corporatewhore's picture

there is a lot of background on donations and contributions and lobbying that should be inspected regarding the non-ability to discharge student loans in bankruptcy.  Where is a decent journalist who has some time to "watergate" this for Rolling Stone?  I digress, they're too busy investigating phony rape charges at UVA.

HRH Clinton had a fundamental involved role in this nonsense.  I'm sure there was a payback--there always is with that family.  Someone got a huge payoff for the "reformation" of bankruptcy laws.

Central Bankster's picture

Not allowing someone to discharge unsecured debt is truly heinous.

Captain Debtcrash's picture
Captain Debtcrash (not verified) Central Bankster Aug 22, 2015 12:03 PM

Not a bad candidate for a critical mass default at some point, but then again there are a lot of good candidates. 

remain calm's picture

Can we do this with car loans too, my son needs a car and he is at college, he needs a way to get home from the parties at 4am? It would really help him and a lot of other students too. Thanks Mr Government.

Manthong's picture

Sub-Prime Students


..but what else could you expect from a greedy and sub-prime educational system.



Skateboarder's picture

Commencing Fed purchases of Student Loan Backed Securities in 5... 4... 3...

max2205's picture

Time to go back to school now that it is free.....  FSA FSA fsa!

quartshort's picture

So... if I stop making my car or house payments the bank will repossess them. 

Lobotomies for those with non-payment of student loans?

corporatewhore's picture

car loans are secured and mr. repo comes and gets them.  You can discharge the obligation in BK (the debt) but the car is returned.  Your credit is trashed but you will recover.

If I am understanding you correctly.

Crash Overide's picture

I am one for paying off my debt but when you pay a shit ton of taxes/fees to an irresponsible out of control greedy and corrupt government why should you pay them back.

If people really wanted to vote and send a message, I recommend withholding any tax payments to the government until the corruption is rooted out but that if fucking crazy talk.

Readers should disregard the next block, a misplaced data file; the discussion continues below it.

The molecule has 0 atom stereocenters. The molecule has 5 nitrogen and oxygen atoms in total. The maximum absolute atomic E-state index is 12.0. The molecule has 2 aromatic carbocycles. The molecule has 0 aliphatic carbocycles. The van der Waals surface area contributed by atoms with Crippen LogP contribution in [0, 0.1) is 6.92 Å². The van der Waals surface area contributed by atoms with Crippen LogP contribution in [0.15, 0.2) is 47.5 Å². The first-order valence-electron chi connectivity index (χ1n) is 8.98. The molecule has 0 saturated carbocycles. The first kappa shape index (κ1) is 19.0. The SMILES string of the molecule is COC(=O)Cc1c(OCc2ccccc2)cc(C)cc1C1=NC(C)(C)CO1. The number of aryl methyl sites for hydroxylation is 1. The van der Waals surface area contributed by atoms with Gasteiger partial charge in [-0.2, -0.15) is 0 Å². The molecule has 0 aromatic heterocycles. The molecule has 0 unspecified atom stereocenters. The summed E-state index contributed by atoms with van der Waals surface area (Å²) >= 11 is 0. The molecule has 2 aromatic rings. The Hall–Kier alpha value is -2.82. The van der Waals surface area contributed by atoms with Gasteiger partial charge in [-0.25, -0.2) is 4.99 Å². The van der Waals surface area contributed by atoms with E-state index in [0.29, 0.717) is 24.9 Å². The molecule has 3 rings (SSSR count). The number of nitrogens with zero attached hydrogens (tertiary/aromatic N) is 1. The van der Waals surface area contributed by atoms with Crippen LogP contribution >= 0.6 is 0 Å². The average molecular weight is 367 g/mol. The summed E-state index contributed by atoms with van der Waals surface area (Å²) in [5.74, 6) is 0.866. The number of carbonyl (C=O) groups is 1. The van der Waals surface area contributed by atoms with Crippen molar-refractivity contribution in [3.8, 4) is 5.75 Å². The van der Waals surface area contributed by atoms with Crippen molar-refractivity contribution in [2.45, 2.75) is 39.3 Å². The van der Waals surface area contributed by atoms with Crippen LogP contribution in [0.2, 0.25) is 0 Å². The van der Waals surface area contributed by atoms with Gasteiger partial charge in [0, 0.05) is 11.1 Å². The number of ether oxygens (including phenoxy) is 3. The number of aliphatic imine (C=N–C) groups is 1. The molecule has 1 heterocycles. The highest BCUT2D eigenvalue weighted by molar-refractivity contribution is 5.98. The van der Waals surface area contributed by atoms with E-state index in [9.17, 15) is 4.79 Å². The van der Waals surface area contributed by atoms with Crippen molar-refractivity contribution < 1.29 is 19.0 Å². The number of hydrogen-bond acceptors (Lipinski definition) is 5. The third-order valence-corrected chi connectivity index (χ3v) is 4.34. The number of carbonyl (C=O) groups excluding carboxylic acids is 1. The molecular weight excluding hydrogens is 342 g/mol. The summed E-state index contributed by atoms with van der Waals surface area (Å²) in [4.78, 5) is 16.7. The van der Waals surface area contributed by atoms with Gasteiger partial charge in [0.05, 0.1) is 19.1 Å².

Did you know humans are the only species that pay to live on this planet, does that make sense to you?

StychoKiller's picture

I'm thinking that the Khalahari Bushmen/women don't pay to live on this planet.

ZD1's picture

Obama signed a bill in 2010 that ended a 45-year-old program under which banks and other private-sector lenders such as Sallie Mae receive a federal subsidy for making government-guaranteed college loans.

Instead, the U.S. Department of Education now makes 100 percent of guaranteed student loans.

Students who previously had to choose a private-sector lender for their guaranteed loans now have only one choice: the government (subsidized loans guaranteed by taxpayers).

Banks can continue to make private, non-guaranteed college loans, but these are generally more expensive than guaranteed loans.


tarsubil's picture

I feel sorry for anyone who has debt bigger than their annual income. My student loans were a pain and the closest I got was around 25% right out of undergrad with a crappy low paying job.

KnuckleDragger-X's picture

It's just another government slush fund used to control the people. They've put magic money everywhere in the economy and it doesn't matter if it's college, a house, or a car, the government owns you because you owe the government.....

Secret Treaties's picture
Secret Treaties (not verified) Hugh G Rection Aug 22, 2015 12:19 PM

Try to engage with reality:


Most of the time, a degee is well worth it.  Just not in Feminist Studies.

KnuckleDragger-X's picture

A lot of degrees have become politicaly correct and have lost their value, 'studies' degrees are just taking it to the logical conclusion.....

doctor10's picture

Jeez-our very own little Greece-right here at home!!

JLee2027's picture

Abandoment usually works. 

KnuckleDragger-X's picture

Yeah, but you have to get all the way out and the herd has becomed inured to a soft and easy life.....

fockewulf190's picture

That kind of life is going to vaporize very soon.  The herd will be thinned.  Math demands it.

saints51's picture

They have a fun camp coming soon for anyone with outstanding debt.

thatthingcanfly's picture

As an Established Man, I'd happily take in a 22-y-o recent college chick with a load of student debt. Or two or three. They can find me at EstablishedMen.com. Wait...

saints51's picture

I don't think it is that kind of fun camp, but hey we can dream right.

thatthingcanfly's picture

Sighs, lowers head dejectedly, turns and slowly walks away.

saints51's picture

It's ok. Lets find a solution. Place an ad in craigslist to pay off debt in return for your personal needs. This may work and could be expensive.

Another is to ask either a republican or democrat senator to make a bill and get it passed that allows you and others with a "license" to house these folks courtesy of taxpayer.

WOAR's picture

That sounds remarkably...like something that would work. In Atlas Shrugged.

Just imagine: Write your congressman, and say that, for the greater good, you'll take in these college students who are "valuable to the economy", but haven't "got on their feet yet."